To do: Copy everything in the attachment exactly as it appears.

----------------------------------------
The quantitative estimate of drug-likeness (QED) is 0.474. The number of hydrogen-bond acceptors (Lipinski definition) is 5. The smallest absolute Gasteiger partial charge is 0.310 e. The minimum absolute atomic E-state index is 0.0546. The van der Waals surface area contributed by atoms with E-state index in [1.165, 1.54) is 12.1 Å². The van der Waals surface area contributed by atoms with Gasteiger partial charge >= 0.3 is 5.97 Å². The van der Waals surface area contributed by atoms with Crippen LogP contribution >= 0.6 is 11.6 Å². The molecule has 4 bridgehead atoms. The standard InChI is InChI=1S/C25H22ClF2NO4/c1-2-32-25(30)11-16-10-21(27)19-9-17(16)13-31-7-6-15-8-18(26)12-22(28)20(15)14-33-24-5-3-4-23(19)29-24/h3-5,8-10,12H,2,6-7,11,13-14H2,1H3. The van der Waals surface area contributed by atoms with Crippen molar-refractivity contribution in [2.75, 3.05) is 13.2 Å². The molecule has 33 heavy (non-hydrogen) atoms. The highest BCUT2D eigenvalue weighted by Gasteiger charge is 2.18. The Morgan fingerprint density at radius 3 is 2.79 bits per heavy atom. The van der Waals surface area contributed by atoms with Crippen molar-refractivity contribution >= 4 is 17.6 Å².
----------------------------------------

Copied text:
The quantitative estimate of drug-likeness (QED) is 0.474. The number of hydrogen-bond acceptors (Lipinski definition) is 5. The smallest absolute Gasteiger partial charge is 0.310 e. The minimum absolute atomic E-state index is 0.0546. The van der Waals surface area contributed by atoms with E-state index in [1.165, 1.54) is 12.1 Å². The van der Waals surface area contributed by atoms with Gasteiger partial charge >= 0.3 is 5.97 Å². The van der Waals surface area contributed by atoms with Crippen LogP contribution >= 0.6 is 11.6 Å². The molecule has 4 bridgehead atoms. The standard InChI is InChI=1S/C25H22ClF2NO4/c1-2-32-25(30)11-16-10-21(27)19-9-17(16)13-31-7-6-15-8-18(26)12-22(28)20(15)14-33-24-5-3-4-23(19)29-24/h3-5,8-10,12H,2,6-7,11,13-14H2,1H3. The van der Waals surface area contributed by atoms with Crippen molar-refractivity contribution in [2.75, 3.05) is 13.2 Å². The molecule has 33 heavy (non-hydrogen) atoms. The highest BCUT2D eigenvalue weighted by Gasteiger charge is 2.18. The Morgan fingerprint density at radius 3 is 2.79 bits per heavy atom. The van der Waals surface area contributed by atoms with Crippen molar-refractivity contribution >= 4 is 17.6 Å².